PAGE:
Each anti-virus may interpret the activity of the other as suspicious behavior and there is a greater chance of them alerting you to a "False Positive". If one finds a virus or a suspicious file and then the other also finds the same, both programs will be competing over exclusive rights on dealing with that virus or suspicious file. Each anti-virus may attempt to remove the offending file and quarantine it at the same time resulting in a resource management issue as to which program gets permission to act first. If one anit-virus finds and quarantines the file before the other one does, then you encounter the problem of both wanting to scan each other's zipped or archived files and each reporting the other's quarantined contents. This can lead to a repetitive cycle of endless alerts that continually warn you that a threat has been found when that is not the case.

Anti-virus scanners use virus definitions to check for malware and these can include a fragment of the virus code which may be recognized by other anti-virus programs as the virus itself. Because of this, many anti-virus vendors encrypt their definitions so that they do not trigger a false alarm when scanned by other security programs. Other vendors do not encrypt their definitions and they can trigger false alarms when detected by the resident anti-virus. Further, dual installation is not always possible because most of the newer anti-virus programs will detect the presence of others and may insist they be removed prior to download and installation of another. If the installation does complete with another anti-virus already installed, you may encounter issues like system freezing, unresponsiveness or similar symptoms while trying to use it.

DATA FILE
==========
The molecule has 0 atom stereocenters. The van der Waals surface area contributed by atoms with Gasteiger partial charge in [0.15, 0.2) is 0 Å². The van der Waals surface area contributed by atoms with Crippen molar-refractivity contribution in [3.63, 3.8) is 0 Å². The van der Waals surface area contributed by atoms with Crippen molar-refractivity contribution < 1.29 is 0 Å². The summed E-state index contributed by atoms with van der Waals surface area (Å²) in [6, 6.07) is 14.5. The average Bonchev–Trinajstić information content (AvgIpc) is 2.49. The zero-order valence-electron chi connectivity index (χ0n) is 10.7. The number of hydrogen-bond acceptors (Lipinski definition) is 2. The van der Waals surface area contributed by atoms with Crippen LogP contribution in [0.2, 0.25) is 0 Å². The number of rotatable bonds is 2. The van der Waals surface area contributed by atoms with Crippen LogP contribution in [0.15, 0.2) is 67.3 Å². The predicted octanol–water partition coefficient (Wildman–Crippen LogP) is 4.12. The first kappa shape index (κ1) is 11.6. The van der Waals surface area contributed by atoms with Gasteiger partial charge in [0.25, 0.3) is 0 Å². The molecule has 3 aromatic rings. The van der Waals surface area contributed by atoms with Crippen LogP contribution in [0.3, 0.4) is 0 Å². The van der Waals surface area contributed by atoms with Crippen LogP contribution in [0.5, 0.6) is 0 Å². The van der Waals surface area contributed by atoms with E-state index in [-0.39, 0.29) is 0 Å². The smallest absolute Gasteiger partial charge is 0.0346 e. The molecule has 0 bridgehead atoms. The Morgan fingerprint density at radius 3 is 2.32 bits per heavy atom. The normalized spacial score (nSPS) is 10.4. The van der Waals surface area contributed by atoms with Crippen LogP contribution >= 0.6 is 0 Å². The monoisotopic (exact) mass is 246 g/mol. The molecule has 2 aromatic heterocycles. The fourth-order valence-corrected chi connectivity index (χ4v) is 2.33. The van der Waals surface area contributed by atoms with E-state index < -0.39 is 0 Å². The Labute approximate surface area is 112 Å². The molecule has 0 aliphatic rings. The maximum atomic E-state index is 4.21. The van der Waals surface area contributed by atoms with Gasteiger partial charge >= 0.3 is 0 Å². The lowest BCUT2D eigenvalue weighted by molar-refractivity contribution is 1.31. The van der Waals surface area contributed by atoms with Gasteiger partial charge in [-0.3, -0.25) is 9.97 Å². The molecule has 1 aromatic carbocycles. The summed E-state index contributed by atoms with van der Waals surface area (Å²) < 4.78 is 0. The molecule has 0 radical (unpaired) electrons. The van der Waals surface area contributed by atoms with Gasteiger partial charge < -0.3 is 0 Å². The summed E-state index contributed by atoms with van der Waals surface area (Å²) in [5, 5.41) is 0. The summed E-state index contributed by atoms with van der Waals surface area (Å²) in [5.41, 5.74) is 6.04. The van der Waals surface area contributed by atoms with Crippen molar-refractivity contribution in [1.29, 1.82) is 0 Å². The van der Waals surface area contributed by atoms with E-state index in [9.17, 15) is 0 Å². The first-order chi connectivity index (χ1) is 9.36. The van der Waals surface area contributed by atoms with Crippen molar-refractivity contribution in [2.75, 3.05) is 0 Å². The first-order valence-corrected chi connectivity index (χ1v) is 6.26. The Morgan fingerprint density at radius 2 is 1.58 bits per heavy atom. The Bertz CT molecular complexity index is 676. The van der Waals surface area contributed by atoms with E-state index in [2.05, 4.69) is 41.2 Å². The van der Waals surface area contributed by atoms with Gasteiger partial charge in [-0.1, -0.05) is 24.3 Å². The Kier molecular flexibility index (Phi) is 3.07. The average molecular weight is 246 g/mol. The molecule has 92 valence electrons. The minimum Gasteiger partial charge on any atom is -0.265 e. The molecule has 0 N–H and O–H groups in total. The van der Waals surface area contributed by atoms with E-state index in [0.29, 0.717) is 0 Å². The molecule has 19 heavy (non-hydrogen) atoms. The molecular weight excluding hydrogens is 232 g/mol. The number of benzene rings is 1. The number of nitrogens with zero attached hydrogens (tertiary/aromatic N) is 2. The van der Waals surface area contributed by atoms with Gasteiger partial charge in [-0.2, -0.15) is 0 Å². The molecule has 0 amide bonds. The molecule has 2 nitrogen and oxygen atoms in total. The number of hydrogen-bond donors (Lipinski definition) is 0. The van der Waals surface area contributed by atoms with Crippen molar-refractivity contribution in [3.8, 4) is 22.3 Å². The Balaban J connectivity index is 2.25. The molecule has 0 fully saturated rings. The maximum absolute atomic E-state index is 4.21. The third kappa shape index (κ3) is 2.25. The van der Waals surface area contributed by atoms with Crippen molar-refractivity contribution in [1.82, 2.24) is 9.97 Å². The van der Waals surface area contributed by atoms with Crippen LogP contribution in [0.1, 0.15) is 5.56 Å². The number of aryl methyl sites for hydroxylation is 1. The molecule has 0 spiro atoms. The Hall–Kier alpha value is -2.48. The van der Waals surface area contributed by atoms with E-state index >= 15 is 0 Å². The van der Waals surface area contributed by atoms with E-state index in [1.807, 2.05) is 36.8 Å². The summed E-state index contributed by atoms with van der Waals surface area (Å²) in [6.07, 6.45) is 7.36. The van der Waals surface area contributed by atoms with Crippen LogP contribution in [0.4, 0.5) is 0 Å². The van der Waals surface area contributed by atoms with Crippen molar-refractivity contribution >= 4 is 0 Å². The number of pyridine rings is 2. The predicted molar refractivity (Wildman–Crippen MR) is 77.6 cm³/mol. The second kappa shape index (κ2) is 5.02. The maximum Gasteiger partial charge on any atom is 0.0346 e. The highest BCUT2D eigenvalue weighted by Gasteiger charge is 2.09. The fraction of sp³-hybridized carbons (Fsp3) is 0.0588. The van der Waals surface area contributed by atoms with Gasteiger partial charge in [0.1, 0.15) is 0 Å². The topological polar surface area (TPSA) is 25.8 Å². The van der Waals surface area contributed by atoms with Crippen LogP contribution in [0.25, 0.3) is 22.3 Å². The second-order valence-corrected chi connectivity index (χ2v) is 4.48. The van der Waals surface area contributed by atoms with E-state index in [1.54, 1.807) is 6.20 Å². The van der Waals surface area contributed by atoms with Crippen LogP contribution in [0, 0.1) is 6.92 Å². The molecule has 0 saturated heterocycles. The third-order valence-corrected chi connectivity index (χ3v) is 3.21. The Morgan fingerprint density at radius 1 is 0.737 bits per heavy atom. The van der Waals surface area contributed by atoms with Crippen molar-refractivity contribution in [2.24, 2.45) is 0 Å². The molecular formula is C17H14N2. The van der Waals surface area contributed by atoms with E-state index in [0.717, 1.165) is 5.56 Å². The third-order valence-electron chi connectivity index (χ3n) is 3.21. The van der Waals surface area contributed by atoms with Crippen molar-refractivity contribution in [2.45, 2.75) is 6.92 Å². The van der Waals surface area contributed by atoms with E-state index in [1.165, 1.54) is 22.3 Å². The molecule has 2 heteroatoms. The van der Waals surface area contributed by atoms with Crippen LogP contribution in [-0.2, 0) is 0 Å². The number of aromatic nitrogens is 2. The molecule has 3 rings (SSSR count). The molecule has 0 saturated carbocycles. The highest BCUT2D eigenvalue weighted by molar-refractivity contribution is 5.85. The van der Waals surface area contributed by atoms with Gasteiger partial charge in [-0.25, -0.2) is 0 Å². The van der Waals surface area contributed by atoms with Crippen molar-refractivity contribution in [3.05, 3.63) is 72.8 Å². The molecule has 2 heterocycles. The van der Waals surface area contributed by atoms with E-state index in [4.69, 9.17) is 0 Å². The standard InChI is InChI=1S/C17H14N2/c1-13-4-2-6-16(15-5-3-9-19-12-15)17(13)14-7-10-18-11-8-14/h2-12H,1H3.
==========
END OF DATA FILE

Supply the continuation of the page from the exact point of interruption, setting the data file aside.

In contrast, as a general rule, using more than one anti-spyware program like Malwarebytes' Anti-Malware, SuperAntispyware, Windows Defender, Spybot S&D, Ad-Aware, Spyware Terminator, etc. will not conflict with each other or your anti-virus if using only one of them for real-time protection and others as stand-alone scanners. In fact, doing so increases your protection coverage without causing the same kind of conflicts or affecting the stability of your system that can occur when using more than one anti-virus. The overlap of protection from using different signature databases will aid in detection and removal of more threats when scanning your system for malware. However, competing tools may provide redundant alerts which can be annoying and/or confusing as a result of the overlap in protection.